Chaplains and others in North America tend to be out of touch with what is going on in spiritual care and palliative care in other parts of the world. And there is a LOT. One way for those who are interested in what is going on elsewhere to be in touch is to register with the Palliative Care Network Community.
The Palliative Care Network Community’s mission is “Palliative Care for Everyone, Everywhere” in order to provide a free platform to empower palliative care professionals to teach, interact, and exchange ideas with fellow colleagues globally to promote collaboration and an exchange of knowledge.
This is an international network attempting to involve palliative care professionals around the world. One of their efforts is to mount a lecture series every year. The lecture series is also free and is comprised of a series of Power Points with embedded audio that can be accessed at any time. Registration and access is free and can be found on the website of the Palliative Care Network Community.
This year the lecture series is split into two sections.
The first section: Models of Care and Strategies to Provide Early Palliative Care presents models from all over the world- South America, Middle East, Africa, India, Australia and Eastern Europe.
The diversity of programs between settings like the UAE and rural India is jarring and reminds us of how poorly distributed health care resources are around the world and how many providers operate with a level of resources far below what we in North America can even imagine. Some of these are worth watching just to give us caution next time we are tempted to complain about how under staffed we are.
The second section: Components of Palliative Care Delivery and Outcome Measures includes a number of US presenters including this author who will be familiar to many. However, before you pass over this section entirely, there are gems including Suresh Kumar’s talk on the public health model he has implemented in India. Again, the obstacles here are beyond what any US practitioner will ever have to cope with.
This offering is a must see for anyone interested in how health care is being run around the world and the barriers that many others have to cope with. The distinctions are jarring. However, there are also significant similarities including the seemingly universal problem of getting providers and patients alike to understand what palliative care is and is not. Apparently, people in rural India and Kenya have the same misunderstandings about palliative care as people in Chicago.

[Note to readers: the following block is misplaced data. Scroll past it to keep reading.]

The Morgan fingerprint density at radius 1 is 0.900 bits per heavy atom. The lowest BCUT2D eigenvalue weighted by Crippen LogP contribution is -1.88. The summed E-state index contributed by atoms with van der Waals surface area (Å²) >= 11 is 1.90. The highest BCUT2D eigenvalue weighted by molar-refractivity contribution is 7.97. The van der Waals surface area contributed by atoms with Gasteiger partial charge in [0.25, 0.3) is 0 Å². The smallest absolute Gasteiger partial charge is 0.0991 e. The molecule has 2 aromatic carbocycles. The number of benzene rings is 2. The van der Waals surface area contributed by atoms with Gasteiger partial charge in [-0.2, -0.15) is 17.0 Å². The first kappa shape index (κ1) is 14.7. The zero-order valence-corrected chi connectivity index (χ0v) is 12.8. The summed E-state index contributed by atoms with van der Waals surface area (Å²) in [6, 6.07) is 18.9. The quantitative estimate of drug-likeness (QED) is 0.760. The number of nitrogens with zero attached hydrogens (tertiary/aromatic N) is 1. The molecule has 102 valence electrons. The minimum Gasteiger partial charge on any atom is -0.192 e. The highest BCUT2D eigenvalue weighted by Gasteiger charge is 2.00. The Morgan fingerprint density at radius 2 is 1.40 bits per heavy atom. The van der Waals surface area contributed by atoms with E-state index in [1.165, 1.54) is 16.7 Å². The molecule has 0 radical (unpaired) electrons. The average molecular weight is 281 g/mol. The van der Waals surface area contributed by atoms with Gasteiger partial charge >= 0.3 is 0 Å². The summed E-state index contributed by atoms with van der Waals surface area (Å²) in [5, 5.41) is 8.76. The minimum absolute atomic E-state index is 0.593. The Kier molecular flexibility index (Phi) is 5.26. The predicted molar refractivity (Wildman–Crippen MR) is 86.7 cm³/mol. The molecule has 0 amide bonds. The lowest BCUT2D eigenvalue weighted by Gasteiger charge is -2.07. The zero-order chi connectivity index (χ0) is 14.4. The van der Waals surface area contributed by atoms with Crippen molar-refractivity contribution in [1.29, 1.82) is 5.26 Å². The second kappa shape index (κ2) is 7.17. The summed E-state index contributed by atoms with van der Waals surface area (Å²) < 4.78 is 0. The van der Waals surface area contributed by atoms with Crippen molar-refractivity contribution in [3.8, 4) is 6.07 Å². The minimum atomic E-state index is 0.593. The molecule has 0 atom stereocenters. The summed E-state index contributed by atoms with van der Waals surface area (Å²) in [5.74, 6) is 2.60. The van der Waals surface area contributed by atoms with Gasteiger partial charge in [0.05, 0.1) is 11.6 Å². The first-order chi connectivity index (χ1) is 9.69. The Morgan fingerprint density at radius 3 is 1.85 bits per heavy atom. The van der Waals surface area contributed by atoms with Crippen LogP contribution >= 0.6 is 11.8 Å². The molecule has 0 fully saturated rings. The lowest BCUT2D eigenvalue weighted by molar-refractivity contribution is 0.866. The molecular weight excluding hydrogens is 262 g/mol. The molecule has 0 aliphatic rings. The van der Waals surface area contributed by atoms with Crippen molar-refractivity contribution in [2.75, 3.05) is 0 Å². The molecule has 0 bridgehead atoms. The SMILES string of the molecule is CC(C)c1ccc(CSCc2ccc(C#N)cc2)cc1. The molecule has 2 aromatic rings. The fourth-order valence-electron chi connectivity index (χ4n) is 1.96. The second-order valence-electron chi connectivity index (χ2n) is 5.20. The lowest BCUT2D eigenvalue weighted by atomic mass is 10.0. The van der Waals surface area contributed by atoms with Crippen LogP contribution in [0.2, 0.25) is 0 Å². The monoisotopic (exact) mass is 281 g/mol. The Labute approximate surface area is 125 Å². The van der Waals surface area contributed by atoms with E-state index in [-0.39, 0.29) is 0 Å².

As to spiritual care, as expected it is largely absent. The issue in most of the world is relieving physical pain for people who have no other medical care and “chaplaincy” is unknown. However, it pops up in some unexpected places- like the United Arab Emirates (UAE).
A final caution. This series is produced with few resources and that often shows. Everyone who contributed did so for free and likely did their talks, including the audio, on their lap tops. So the sites and the presentations can take some effort to navigate. But get past that and focus on the wisdom and the dedication of many of these presenters who are out there providing palliative care in some pretty trying circumstances.
The Rev. George Handzo MDiv CSSBB is a board certified chaplain, and President, Handzo Consulting. He is also Senior Consultant for Chaplaincy Care Leadership and Practice at HealthCare Chaplaincy Network. George is a past president of the Association of Professional Chaplains.
This content is made available by HealthCare Chaplaincy, the publisher of PlainViews®, the online professional journal for chaplains and other spiritual care providers and reproduced with kind permission. Information about PlainViews, including subscriptions, can be found at http://plainviews.healthcarechaplaincy.org. Information about HealthCare Chaplaincy, an international leader in the research, education, and practice of spiritual care and palliative care, can be found at http://www.healthcarechaplaincy.org.